Farm Ireland

Wednesday 27 March 2019

Enet to go it alone in post-SSE rural NBP broadband rollout

(stock image)
(stock image)
Adrian Weckler

Adrian Weckler

Enet is to forge ahead with a plan to build out a State-subsidised rural broadband network under the National Broadband Plan (NBP) without a new partner to replace the energy utility company SSE.

The Irish Independent understands that the consortium has hired a number of senior international telecoms experts to oversee the network rollout to 542,000 rural homes and businesses, effectively replacing SSE's role in the huge network build.

These include senior executives from Rogers, Canada's largest telecoms company.

SSE, a UK utilities giant that joined forces with Enet last year, was to be Enet's main partner in building out the network under Enet's NBP bid, which is being finalised in the coming weeks. However, SSE parted ways with Enet in recent months, announcing its exit in the last two weeks.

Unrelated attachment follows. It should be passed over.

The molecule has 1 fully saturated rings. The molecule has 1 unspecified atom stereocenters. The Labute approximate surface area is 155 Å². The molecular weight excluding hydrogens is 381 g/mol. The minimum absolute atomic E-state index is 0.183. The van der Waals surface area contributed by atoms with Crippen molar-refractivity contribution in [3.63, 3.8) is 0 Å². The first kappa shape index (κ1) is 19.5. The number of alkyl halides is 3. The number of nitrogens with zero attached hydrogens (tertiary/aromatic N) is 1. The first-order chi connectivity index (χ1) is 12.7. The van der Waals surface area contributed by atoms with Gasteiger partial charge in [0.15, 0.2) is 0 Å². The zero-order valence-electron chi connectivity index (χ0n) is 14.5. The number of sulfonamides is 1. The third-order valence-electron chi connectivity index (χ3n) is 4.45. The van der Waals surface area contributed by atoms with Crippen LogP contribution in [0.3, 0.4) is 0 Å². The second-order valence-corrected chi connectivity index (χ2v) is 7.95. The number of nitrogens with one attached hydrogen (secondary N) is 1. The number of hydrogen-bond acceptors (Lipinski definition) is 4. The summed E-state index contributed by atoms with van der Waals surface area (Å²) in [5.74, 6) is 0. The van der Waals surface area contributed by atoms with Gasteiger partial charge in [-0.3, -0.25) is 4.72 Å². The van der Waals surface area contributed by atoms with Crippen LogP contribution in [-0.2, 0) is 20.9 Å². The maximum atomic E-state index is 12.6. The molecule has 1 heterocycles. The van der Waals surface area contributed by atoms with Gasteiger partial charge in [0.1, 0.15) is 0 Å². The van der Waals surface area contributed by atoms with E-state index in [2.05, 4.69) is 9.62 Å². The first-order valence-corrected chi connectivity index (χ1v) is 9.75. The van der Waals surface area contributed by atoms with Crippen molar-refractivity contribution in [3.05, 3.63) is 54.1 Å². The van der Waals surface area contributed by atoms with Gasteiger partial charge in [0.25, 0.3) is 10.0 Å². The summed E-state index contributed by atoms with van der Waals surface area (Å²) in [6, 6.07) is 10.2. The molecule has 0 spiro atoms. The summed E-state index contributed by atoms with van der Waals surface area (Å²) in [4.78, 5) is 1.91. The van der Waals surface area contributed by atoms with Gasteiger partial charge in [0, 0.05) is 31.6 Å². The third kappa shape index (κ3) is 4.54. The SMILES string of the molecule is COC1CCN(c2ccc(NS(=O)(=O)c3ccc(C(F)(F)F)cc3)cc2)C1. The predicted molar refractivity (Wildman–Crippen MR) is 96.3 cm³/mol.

The Enet-SSE split also resulted in the cancellation of a plan between the two companies to build 115,000 fibre broadband connections to nine regional towns in the West of Ireland.

Eir, which had been a potential replacement for SSE, was not approached about taking up SSE's role in the State-backed bid.

Last week, Taoiseach Leo Varadkar said that the NBP process was still expected to proceed on schedule, despite the departure of SSE from the bidding process.

With no further hiccups, this would mean shovels in the next six months if Enet's final bid is accepted by the Department of Communications.

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The Government has not yet indicated how much it expects the NBP rollout to cost, although industry analysts expect it to be in the region of €1bn to €1.5bn.

If successful in its bid, Enet will get a 25-year contract to build and run the wholesale rural fibre broadband network, with ownership of the utility reverting to it at the end of the 25 year period.

If it wants to proceed with its current time frame, the Government has little choice but to accept Enet's bid, with other major contenders for the contract having withdrawn from the process in the last 12 months.

The process is due to be completed in 2023, with the majority of rural premises to be connected by 2021.

Irish Independent

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